In a memo titled "AOL's Next Step," company CEO Tim Armstrong called this a "critical step on the comeback trail for AOL," adding that they're "creating a next generation hyper-local, national, and global media company." We're not sure exactly what that is, but investors will have to trust that Armstrong and company know what they're doing, and where they're headed.
You could literally wallpaper a room with all the trial CDs AOL used to give out (Image Credit: monkerino)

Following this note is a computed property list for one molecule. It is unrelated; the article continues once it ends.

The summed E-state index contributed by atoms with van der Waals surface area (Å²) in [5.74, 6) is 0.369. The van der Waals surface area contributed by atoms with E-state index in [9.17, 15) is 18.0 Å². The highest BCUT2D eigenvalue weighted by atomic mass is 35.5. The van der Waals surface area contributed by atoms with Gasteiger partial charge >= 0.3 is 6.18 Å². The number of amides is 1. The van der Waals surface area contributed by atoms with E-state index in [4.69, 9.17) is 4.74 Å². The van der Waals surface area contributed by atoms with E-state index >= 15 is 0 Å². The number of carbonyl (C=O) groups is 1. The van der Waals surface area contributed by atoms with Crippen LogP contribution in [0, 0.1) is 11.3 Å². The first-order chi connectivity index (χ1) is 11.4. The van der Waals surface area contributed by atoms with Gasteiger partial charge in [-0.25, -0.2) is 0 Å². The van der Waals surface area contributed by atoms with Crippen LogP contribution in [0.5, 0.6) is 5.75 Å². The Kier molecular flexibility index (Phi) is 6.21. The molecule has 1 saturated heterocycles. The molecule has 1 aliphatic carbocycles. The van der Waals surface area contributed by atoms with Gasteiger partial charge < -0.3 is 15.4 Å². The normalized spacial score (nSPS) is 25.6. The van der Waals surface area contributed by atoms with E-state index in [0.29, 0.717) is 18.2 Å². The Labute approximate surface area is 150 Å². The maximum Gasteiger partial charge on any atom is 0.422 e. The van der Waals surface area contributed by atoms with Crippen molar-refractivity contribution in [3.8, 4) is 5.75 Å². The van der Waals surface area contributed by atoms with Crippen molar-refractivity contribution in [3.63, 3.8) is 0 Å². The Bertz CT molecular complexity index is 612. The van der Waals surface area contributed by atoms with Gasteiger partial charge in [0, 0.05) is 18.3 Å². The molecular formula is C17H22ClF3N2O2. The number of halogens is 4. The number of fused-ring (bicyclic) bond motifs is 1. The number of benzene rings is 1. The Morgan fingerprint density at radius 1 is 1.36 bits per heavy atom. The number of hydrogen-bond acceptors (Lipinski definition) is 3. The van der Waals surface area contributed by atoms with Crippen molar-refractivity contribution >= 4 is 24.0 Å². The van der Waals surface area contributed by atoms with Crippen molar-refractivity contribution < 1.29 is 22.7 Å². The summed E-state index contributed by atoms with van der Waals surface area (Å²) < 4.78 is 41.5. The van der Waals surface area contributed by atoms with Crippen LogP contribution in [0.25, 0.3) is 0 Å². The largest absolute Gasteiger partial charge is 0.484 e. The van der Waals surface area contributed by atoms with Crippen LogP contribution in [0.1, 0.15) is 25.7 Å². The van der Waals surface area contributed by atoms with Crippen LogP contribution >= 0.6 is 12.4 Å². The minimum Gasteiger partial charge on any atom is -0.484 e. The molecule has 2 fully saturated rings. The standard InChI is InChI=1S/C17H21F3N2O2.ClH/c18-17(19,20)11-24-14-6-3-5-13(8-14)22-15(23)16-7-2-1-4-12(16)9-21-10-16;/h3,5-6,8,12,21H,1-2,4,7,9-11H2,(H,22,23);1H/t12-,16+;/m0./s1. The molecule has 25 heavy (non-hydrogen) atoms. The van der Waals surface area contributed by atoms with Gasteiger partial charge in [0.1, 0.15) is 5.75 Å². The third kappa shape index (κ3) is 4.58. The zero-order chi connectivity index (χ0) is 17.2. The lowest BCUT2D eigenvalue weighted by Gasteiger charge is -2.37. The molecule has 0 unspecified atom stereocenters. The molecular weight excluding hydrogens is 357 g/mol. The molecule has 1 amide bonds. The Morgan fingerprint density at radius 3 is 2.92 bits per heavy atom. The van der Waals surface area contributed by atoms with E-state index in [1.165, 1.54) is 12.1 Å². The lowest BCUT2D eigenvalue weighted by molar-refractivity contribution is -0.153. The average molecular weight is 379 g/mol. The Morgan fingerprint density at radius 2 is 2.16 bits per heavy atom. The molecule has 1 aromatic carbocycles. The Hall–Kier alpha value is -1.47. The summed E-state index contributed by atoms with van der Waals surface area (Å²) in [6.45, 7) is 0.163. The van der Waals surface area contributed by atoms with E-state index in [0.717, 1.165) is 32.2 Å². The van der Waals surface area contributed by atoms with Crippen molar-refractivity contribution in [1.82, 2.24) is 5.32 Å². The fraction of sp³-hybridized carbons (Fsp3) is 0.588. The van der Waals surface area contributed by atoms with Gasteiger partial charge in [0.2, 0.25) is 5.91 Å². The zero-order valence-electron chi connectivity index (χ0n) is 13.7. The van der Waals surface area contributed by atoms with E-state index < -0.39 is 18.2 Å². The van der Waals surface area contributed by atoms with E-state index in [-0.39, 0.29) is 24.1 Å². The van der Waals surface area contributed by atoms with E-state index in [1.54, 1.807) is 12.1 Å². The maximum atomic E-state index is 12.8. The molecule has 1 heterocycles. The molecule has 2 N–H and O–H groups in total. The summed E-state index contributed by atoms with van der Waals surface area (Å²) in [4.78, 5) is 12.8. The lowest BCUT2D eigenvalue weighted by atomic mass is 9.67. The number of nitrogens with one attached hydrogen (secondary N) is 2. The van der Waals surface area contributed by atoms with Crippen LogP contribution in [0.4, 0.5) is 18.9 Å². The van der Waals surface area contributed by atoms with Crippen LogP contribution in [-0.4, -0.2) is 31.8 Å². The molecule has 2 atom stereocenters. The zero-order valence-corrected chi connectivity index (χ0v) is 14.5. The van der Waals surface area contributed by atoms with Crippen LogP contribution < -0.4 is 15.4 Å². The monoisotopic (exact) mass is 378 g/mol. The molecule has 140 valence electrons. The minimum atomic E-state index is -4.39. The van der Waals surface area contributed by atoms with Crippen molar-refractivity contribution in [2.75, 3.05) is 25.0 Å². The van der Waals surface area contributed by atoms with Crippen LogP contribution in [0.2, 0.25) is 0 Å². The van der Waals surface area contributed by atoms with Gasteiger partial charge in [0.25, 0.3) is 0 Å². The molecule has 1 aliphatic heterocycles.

AOL once ruled the dial-up scene, but that was a long time ago. Since then, users have flocked to broadband services, leaving their AOL accounts behind. Believe it or not, the dial-up business reportedly still accounts for 40 percent of AOL's revenue with 2 million U.S. subscribers. That isn't the future, however, and Armstrong reckons that number will drop by 25-29 percent a year from now.
"The Huffington Post deal for us really was about trying to transition the company to be more of a digital media company," Armstrong said.
Going forward, the Huffington Post is being combined with AOL's existing media properties to create what it's calling the Huffington Post Media Group, with Arianna Huffington leading the charge.